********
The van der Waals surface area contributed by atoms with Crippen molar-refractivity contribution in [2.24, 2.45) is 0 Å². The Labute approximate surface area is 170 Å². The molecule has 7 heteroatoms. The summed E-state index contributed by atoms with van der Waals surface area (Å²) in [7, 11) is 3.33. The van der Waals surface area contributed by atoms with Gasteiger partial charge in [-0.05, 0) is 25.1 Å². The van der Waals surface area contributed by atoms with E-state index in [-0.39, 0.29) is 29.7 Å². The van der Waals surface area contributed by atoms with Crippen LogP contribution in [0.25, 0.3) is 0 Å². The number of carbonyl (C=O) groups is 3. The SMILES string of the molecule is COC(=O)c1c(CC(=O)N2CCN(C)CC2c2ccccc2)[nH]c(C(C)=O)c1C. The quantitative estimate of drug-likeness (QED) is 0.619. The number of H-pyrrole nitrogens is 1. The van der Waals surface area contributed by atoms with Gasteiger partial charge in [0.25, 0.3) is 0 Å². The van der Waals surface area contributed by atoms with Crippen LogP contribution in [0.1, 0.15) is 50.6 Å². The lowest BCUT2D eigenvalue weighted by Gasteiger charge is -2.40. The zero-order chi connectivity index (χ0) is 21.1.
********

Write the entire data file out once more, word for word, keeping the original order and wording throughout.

The van der Waals surface area contributed by atoms with Crippen molar-refractivity contribution in [2.24, 2.45) is 0 Å². The Labute approximate surface area is 170 Å². The molecule has 7 heteroatoms. The summed E-state index contributed by atoms with van der Waals surface area (Å²) in [7, 11) is 3.33. The van der Waals surface area contributed by atoms with Gasteiger partial charge in [-0.05, 0) is 25.1 Å². The van der Waals surface area contributed by atoms with E-state index in [-0.39, 0.29) is 29.7 Å². The van der Waals surface area contributed by atoms with Crippen LogP contribution in [0.25, 0.3) is 0 Å². The number of carbonyl (C=O) groups is 3. The SMILES string of the molecule is COC(=O)c1c(CC(=O)N2CCN(C)CC2c2ccccc2)[nH]c(C(C)=O)c1C. The quantitative estimate of drug-likeness (QED) is 0.619. The number of H-pyrrole nitrogens is 1. The van der Waals surface area contributed by atoms with Gasteiger partial charge in [0.25, 0.3) is 0 Å². The van der Waals surface area contributed by atoms with Crippen LogP contribution in [0.1, 0.15) is 50.6 Å². The lowest BCUT2D eigenvalue weighted by Gasteiger charge is -2.40. The zero-order chi connectivity index (χ0) is 21.1.